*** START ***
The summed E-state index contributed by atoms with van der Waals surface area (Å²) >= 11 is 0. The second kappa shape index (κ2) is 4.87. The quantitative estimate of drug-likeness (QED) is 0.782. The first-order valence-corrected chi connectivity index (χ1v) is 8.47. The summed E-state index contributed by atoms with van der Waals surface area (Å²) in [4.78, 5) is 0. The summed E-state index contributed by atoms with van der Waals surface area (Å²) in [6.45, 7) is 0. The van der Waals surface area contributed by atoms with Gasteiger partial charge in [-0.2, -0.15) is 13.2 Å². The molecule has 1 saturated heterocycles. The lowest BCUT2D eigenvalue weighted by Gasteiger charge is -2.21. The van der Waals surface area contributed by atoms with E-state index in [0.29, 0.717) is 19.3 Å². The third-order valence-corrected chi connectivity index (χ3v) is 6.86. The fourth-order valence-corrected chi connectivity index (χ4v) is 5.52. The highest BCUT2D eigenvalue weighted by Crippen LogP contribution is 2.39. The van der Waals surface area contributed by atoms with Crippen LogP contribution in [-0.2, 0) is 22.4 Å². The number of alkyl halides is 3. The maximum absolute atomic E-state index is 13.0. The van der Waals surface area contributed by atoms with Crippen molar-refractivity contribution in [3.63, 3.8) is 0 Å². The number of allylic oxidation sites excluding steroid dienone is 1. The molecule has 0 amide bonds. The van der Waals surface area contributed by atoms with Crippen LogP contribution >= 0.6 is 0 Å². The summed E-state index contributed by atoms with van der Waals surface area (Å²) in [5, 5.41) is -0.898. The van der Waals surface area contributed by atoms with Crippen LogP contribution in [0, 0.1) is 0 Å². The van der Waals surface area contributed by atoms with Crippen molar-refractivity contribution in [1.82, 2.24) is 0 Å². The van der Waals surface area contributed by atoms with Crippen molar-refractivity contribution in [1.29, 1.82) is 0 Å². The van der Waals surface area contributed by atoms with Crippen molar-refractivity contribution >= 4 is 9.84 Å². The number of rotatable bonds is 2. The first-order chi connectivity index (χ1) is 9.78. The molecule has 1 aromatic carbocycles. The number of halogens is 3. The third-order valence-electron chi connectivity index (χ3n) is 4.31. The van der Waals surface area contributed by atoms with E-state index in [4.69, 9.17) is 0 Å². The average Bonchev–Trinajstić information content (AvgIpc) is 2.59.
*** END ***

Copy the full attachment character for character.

The summed E-state index contributed by atoms with van der Waals surface area (Å²) >= 11 is 0. The second kappa shape index (κ2) is 4.87. The quantitative estimate of drug-likeness (QED) is 0.782. The first-order valence-corrected chi connectivity index (χ1v) is 8.47. The summed E-state index contributed by atoms with van der Waals surface area (Å²) in [4.78, 5) is 0. The summed E-state index contributed by atoms with van der Waals surface area (Å²) in [6.45, 7) is 0. The van der Waals surface area contributed by atoms with Gasteiger partial charge in [-0.2, -0.15) is 13.2 Å². The molecule has 1 saturated heterocycles. The lowest BCUT2D eigenvalue weighted by Gasteiger charge is -2.21. The van der Waals surface area contributed by atoms with E-state index in [0.29, 0.717) is 19.3 Å². The third-order valence-corrected chi connectivity index (χ3v) is 6.86. The fourth-order valence-corrected chi connectivity index (χ4v) is 5.52. The highest BCUT2D eigenvalue weighted by Crippen LogP contribution is 2.39. The van der Waals surface area contributed by atoms with Crippen LogP contribution in [-0.2, 0) is 22.4 Å². The number of alkyl halides is 3. The maximum absolute atomic E-state index is 13.0. The van der Waals surface area contributed by atoms with Crippen molar-refractivity contribution in [3.63, 3.8) is 0 Å². The number of allylic oxidation sites excluding steroid dienone is 1. The molecule has 0 amide bonds. The van der Waals surface area contributed by atoms with Crippen LogP contribution >= 0.6 is 0 Å². The summed E-state index contributed by atoms with van der Waals surface area (Å²) in [5, 5.41) is -0.898. The van der Waals surface area contributed by atoms with Crippen LogP contribution in [0, 0.1) is 0 Å². The van der Waals surface area contributed by atoms with Crippen molar-refractivity contribution in [1.82, 2.24) is 0 Å². The van der Waals surface area contributed by atoms with Crippen molar-refractivity contribution in [1.29, 1.82) is 0 Å². The van der Waals surface area contributed by atoms with Crippen molar-refractivity contribution >= 4 is 9.84 Å². The number of rotatable bonds is 2. The first-order chi connectivity index (χ1) is 9.78. The molecule has 1 aromatic carbocycles. The number of halogens is 3. The third-order valence-electron chi connectivity index (χ3n) is 4.31. The van der Waals surface area contributed by atoms with E-state index in [4.69, 9.17) is 0 Å². The average Bonchev–Trinajstić information content (AvgIpc) is 2.59.